Preparedness: Simple Steps to Weather the Storm
September 1, 2007
September is “National Preparedness Month”, and Governor Baldacci has designated it as Preparedness Month in Maine as well. The Maine Emergency Management Agency and the sixteen County Emergency Management Agencies remind Mainers that with simple steps, all of us can “weather the storm.”
- What emergencies could affect you where you live or work?
- How would you be affected by those emergencies? Would your home be at risk? Your workplace? Your children’s school?
- How can you get ready for these emergencies?
- What can you do to reduce the risk of damage to your home?
- What is your insurance coverage?
- Decide with your family how to communicate with each other if you are separated. Gather the phone numbers of local responders and keep them next to your phone, and a copy in your wallet or car. Do your children know how to call for help? Make sure your plan covers any family member’s special needs.
- After making your plan, practice it!
- What supplies would you need if your family had to stay in your home for several days, possibly without power? The things you don’t already have you can purchase gradually to balance out any cost.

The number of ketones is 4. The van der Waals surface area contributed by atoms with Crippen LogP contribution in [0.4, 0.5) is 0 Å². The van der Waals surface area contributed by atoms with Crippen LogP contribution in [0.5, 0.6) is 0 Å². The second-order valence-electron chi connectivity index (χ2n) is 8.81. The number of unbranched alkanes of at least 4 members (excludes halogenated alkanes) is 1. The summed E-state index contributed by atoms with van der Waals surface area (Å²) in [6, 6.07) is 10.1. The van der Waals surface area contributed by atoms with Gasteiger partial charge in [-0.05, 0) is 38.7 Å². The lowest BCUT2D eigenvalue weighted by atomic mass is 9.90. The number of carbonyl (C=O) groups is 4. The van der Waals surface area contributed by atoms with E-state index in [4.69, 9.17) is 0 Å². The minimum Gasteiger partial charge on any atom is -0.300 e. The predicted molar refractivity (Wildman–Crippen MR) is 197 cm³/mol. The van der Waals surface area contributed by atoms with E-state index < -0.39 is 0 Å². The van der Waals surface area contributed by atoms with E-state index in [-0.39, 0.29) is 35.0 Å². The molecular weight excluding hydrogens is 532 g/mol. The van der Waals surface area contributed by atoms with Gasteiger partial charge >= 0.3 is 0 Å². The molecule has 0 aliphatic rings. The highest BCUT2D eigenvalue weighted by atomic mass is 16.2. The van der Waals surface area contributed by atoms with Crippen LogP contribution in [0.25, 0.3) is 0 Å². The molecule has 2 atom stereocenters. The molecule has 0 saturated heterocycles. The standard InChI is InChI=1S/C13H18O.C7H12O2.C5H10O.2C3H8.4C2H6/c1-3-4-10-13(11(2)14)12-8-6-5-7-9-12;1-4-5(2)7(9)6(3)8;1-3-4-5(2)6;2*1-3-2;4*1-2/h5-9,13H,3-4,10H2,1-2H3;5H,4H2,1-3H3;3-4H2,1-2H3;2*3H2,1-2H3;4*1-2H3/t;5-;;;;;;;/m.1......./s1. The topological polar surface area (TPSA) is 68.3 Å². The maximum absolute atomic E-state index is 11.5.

- What different things would you need if you had to evacuate? Don’t forget a battery-operated NOAA weather radio.
- Make a plan to take care of your pets, especially if you may have to leave your home.
Stay well informed about what’s going on, every day.
- Keep track of the latest weather reports. Turn on that weather radio!
- Listen or watch the news carefully. Make sure you have accurate information about what’s happening.
- Make sure you are aware of orders or recommendations advised by officials in your area.
When an emergency is imminent, carry out your plan.
- Take the steps needed to ride out the event safely in your home.
- Evacuate if advised to do so.
- Work as a team with your neighbors. Help each other. Are there folks in your neighborhood who might need extra help?
- Support the disaster relief fund of an organization that’s working to help victims. Don’t forget local organizations – food kitchens and local volunteer groups help people every day through emergencies large and small.
- Remember that cash donations are the most helpful. Cash allows relief organizations to obtain exactly what’s needed at the scene.
- Help out the planning team that’s building an emergency plan for your town, your children’s school, or your workplace.
- Join a local volunteer response group, such as your local fire department, Community Emergency Response Team, a local chapter of the Red Cross, Salvation Army or other group that helps out in an emergency.
- Join an organization that responds to disasters around the country and around the world. Use your special skills to help those in need.
Maine prepares. It’s part of who we are. But we can all do more to weather the storm, whether it’s a hurricane, winter storm, or an emergency of another kind. To learn more, contact your county or local emergency management agency, or visit the Maine Prepares web site at: